By the Chief Rabbi (Published in the Telegraph (28 August 2014)
The boundary is being blurred between fair criticism and hatred in a thin disguise. On Sunday a rally will take place in London to demand zero tolerance of antisemitism. Why is this necessary?
On Sunday (31 August 2014) a rally will take place in London to demand zero tolerance of antisemitism. Why is this necessary? On March 19 2012, a teacher and three pupils were killed in a terrorist attack at the Ozar Hatorah Jewish Day School in Toulouse. For days, speculation was rife about the identity and motivation of the perpetrator.
Initially, many presumed that the killer came from the extreme Right. After all, the strengthening of extremist elements in the midst of a faltering European economy has fuelled antisemitism. Or, we wondered, perhaps the attacker subscribed to neo-Nazi ideology, or was influenced by radical Islam. Whatever the motivation, it seemed sadly clear that, even in the 21st century, the old aims of Hitler had not vanished from the continent of Europe.
Then the perpetrator was identified as Mohammed Merah, a 23-year-old French petty criminal, of Algerian descent. Merah said that he attacked the Jewish school because “the Jews kill our brothers and sisters in Palestine”. This transformation of the Israeli-Palestinian political conflict into something more sinister, and even religious in nature, has produced what some refer to as the new antisemitism.
Antisemitism may well be the oldest and most persistent social pathology, what historian Robert Wistrich calls “the longest hatred”. But this ancient enmity is now being expressed in new ways.
Whereas antisemitism in Europe was connected primarily to extreme Right-wing nationalist groups, today Jews are being hit from all sides.
Throughout my first year in office as Chief Rabbi I have been questioned about antisemitism during almost every interview I have given. For a number of reasons, however, antisemitism is not my favourite subject. Firstly, it is immensely painful, a record of thousands of years of hatred and persecution. Secondly, it is intensely emotive and is often confused with other issues, including anti-Zionism. Israel as a subject will always lead to impassioned debate.
Thirdly, while antisemitism is the darkest part of the Jewish experience, it does not define us as Jews, nor determine our relationship with others.
Judaism has contributed significantly to civilisation. Jewish history and tradition is rich and vibrant. This deserves attention, more than the negative stereotypes that have been applied to Jews. The analytical, self-critical, discursive and ethical traditions of Jewish thought have had much more to offer the world than the tragic story of antisemitism.
Finally, I am wary of alarmism. While we are understandably concerned about antisemitism now, it would be an exaggeration to draw comparisons with the past. Having said that, we need to acknowledge that the problem of antisemitism is today pronounced and causing deep anxiety among Jewish people across Britain and worldwide.
There is no doubt that the Hamas-Israel conflict has served as a significant trigger point for the current spike in incidents.
Impassioned criticism of Israel is not intrinsically antisemitic. In many cases, however, the current conflict has been used as a pseudo-legitimate medium for latent antisemitism to be expressed.
It is sometimes claimed that the antisemitism card is played to stifle debate about the Middle East. I am entirely in favour of debate, but to be credible, it must be open, honest, contextualised and untainted by irrational hatred or misinformation. After all, debate on Israeli government policy is the most popular national sport in the vibrant democracy that is Israel. Why? Israelis love a good argument, but more importantly, many Israeli government decisions are life-and-death choices with existential consequences for the tiny Jewish state.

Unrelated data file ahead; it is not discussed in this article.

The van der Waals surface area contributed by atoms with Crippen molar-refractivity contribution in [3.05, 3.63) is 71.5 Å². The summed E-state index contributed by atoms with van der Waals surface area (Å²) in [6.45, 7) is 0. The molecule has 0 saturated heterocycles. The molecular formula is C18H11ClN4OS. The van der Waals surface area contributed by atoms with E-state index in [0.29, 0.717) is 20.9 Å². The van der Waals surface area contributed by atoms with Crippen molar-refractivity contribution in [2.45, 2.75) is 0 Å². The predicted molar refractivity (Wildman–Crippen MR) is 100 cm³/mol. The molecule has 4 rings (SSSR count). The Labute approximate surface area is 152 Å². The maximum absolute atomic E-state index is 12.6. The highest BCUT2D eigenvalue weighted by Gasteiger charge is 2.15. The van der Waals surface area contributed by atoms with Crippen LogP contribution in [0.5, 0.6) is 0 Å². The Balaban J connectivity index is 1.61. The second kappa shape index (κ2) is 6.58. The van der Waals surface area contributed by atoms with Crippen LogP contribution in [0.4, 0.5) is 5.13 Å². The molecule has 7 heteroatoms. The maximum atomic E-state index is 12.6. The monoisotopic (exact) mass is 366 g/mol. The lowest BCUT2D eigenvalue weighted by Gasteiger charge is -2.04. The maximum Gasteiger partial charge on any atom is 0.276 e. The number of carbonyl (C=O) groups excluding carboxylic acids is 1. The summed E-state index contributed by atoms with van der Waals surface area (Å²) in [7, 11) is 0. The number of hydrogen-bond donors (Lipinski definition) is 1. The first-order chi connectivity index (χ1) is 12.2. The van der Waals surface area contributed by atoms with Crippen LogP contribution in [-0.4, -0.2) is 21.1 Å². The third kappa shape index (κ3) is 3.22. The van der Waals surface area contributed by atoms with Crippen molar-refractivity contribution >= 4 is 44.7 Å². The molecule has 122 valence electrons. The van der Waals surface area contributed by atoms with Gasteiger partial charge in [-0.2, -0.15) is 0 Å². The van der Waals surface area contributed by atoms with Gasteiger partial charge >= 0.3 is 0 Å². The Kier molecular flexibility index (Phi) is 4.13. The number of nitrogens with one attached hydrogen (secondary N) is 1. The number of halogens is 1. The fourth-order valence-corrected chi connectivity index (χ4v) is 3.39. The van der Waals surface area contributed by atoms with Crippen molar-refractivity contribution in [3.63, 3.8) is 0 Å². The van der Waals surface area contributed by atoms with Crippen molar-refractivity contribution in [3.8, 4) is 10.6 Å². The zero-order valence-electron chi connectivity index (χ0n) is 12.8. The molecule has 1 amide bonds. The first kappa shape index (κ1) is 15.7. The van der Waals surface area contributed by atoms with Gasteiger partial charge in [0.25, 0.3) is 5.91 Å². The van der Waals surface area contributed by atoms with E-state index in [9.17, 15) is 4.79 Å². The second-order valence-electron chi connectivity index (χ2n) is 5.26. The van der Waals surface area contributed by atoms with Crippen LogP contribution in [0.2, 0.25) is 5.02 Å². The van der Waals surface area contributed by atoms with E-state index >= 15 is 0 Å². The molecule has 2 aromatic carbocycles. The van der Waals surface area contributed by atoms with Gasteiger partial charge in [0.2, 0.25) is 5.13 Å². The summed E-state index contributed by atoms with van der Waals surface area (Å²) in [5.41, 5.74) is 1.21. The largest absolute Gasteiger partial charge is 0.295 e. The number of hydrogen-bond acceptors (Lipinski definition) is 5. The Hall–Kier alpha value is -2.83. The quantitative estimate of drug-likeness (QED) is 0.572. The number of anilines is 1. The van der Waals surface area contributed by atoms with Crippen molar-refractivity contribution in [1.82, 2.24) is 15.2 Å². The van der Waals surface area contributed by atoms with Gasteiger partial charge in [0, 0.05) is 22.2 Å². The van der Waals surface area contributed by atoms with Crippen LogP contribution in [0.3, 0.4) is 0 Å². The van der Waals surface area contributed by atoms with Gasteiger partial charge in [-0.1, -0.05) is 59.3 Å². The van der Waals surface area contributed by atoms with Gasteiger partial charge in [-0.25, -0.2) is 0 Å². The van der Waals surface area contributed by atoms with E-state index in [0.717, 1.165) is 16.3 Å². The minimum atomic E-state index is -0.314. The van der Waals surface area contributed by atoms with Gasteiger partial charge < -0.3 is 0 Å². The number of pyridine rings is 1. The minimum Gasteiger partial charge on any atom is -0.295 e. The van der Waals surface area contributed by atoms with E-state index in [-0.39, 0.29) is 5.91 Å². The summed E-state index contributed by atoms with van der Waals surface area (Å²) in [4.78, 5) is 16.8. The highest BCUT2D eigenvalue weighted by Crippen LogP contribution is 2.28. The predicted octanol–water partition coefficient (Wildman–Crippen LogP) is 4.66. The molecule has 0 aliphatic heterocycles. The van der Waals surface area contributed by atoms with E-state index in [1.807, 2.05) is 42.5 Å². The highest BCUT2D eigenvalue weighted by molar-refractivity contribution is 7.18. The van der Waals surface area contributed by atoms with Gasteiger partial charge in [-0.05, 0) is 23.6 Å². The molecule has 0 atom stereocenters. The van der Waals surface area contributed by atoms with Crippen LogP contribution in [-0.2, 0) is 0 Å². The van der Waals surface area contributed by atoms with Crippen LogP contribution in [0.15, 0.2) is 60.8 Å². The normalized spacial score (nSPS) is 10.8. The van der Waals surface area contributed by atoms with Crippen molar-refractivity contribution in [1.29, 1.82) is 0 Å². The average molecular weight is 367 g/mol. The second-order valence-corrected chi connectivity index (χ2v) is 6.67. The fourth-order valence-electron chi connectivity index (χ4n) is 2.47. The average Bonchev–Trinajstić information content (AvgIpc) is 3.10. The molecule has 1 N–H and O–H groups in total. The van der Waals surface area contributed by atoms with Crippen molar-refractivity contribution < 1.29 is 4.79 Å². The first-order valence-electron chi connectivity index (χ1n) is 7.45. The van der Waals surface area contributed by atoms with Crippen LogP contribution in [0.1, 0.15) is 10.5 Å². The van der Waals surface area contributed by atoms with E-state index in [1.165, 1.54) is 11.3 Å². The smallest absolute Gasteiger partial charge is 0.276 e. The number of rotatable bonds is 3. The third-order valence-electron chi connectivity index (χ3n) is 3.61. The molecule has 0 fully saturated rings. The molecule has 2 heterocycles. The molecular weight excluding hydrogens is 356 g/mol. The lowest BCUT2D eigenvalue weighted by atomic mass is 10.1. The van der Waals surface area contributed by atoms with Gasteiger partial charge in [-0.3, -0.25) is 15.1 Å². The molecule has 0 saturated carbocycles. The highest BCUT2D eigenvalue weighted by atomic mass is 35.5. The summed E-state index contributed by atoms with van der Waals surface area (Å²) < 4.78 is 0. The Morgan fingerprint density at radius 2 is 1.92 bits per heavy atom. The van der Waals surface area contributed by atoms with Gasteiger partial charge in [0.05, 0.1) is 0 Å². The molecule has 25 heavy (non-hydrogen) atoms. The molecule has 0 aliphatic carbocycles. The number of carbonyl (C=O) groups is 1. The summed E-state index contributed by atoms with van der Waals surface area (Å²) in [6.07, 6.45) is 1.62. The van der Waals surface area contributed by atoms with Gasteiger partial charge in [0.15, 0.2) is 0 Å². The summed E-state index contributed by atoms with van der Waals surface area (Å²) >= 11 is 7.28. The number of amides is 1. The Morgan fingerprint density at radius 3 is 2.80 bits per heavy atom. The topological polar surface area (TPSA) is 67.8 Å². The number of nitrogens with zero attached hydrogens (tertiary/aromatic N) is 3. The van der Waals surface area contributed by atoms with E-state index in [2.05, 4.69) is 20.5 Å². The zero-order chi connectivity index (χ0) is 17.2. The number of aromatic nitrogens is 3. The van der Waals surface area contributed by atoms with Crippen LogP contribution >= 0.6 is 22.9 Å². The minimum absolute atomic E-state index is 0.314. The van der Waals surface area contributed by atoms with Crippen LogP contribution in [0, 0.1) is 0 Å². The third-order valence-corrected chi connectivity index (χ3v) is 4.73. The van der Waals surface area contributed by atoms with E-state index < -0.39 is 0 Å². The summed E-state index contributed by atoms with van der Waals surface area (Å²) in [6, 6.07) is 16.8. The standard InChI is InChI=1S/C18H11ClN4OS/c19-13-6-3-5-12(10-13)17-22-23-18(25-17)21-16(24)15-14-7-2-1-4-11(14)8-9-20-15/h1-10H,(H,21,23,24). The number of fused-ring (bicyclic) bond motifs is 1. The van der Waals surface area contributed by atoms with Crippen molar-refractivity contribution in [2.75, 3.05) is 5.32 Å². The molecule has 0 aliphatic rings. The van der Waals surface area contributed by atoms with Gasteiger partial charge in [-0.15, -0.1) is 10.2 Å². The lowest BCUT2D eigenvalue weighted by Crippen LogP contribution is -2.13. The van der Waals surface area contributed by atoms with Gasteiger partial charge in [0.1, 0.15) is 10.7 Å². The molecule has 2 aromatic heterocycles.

However, in expressing strong views about Israel some people do not realise the extent to which they draw upon myths, images, fears and expressions that have a long and ugly history. Others knowingly and deliberately draw upon such rhetoric and upon the history of vile persecution. How can anyone attempt to justify disgraceful placards the like of which we have seen in pro-Gaza demonstrations in London proclaiming “Hitler should have finished the job”, or “Death to the Jews”?
What particularly saddens me is that, at present, it is not only Jews who are under attack because of their faith. Many forms of bigotry appear to be on the march at once. Our deep concerns and prayers are with the Christians and Yazidis in Iraq. Christians in Africa are also under threat. Minorities are being singled out and targeted, often receiving little coverage and attention, which is surprising given the nature and magnitude of the threat and suffering being faced.
The values of our free society are being challenged. The boundary between what is deemed acceptable criticism and what is essentially antisemitism is being blurred, serving only to accommodate the latter.
We are fortunate in Britain that the fight against antisemitism and all forms of racism has been led by successive governments, the police forces and other faith groups with the support of the overwhelming majority of the public. I have been heartened by the many messages of support I have received from non-Jewish members of the public, who have been horrified by the hatred that has reached our streets. These voices should not be drowned out by a loud and violent minority.
Antisemitism stigmatises innocent people, legitimises hatred, breeds intolerance and is an open invitation to “permissible persecution”. Jews have been described as the canaries in the coal mine for Western civilisation: when we begin to suffer from poisons in the atmosphere, others would be wise to take note.